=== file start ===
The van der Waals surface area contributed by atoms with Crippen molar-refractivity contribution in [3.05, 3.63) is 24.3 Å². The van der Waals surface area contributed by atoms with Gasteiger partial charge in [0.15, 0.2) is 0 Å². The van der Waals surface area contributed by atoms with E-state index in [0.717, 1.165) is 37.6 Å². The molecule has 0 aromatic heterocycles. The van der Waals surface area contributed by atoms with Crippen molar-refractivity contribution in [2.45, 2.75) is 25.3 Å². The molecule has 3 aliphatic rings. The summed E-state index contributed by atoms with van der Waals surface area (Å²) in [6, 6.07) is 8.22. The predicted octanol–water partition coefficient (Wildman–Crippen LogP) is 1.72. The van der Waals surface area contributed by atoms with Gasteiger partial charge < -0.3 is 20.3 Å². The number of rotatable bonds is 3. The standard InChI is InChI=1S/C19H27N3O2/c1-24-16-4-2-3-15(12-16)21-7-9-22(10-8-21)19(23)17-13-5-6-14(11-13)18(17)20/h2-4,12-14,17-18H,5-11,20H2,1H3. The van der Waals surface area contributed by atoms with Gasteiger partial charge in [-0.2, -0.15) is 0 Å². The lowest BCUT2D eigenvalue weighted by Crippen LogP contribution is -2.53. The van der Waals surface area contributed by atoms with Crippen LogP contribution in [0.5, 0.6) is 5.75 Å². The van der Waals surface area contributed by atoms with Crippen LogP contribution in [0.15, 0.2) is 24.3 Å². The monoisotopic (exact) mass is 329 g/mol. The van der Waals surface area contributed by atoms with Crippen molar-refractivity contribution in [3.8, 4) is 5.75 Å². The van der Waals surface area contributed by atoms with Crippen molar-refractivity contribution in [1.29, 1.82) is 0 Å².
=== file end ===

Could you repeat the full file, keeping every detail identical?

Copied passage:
The van der Waals surface area contributed by atoms with Crippen molar-refractivity contribution in [3.05, 3.63) is 24.3 Å². The van der Waals surface area contributed by atoms with Gasteiger partial charge in [0.15, 0.2) is 0 Å². The van der Waals surface area contributed by atoms with E-state index in [0.717, 1.165) is 37.6 Å². The molecule has 0 aromatic heterocycles. The van der Waals surface area contributed by atoms with Crippen molar-refractivity contribution in [2.45, 2.75) is 25.3 Å². The molecule has 3 aliphatic rings. The summed E-state index contributed by atoms with van der Waals surface area (Å²) in [6, 6.07) is 8.22. The predicted octanol–water partition coefficient (Wildman–Crippen LogP) is 1.72. The van der Waals surface area contributed by atoms with Gasteiger partial charge < -0.3 is 20.3 Å². The number of rotatable bonds is 3. The standard InChI is InChI=1S/C19H27N3O2/c1-24-16-4-2-3-15(12-16)21-7-9-22(10-8-21)19(23)17-13-5-6-14(11-13)18(17)20/h2-4,12-14,17-18H,5-11,20H2,1H3. The van der Waals surface area contributed by atoms with Gasteiger partial charge in [-0.2, -0.15) is 0 Å². The lowest BCUT2D eigenvalue weighted by Crippen LogP contribution is -2.53. The van der Waals surface area contributed by atoms with Crippen LogP contribution in [0.5, 0.6) is 5.75 Å². The van der Waals surface area contributed by atoms with Crippen LogP contribution in [0.15, 0.2) is 24.3 Å². The monoisotopic (exact) mass is 329 g/mol. The van der Waals surface area contributed by atoms with Crippen molar-refractivity contribution in [3.8, 4) is 5.75 Å². The van der Waals surface area contributed by atoms with Crippen molar-refractivity contribution in [1.29, 1.82) is 0 Å².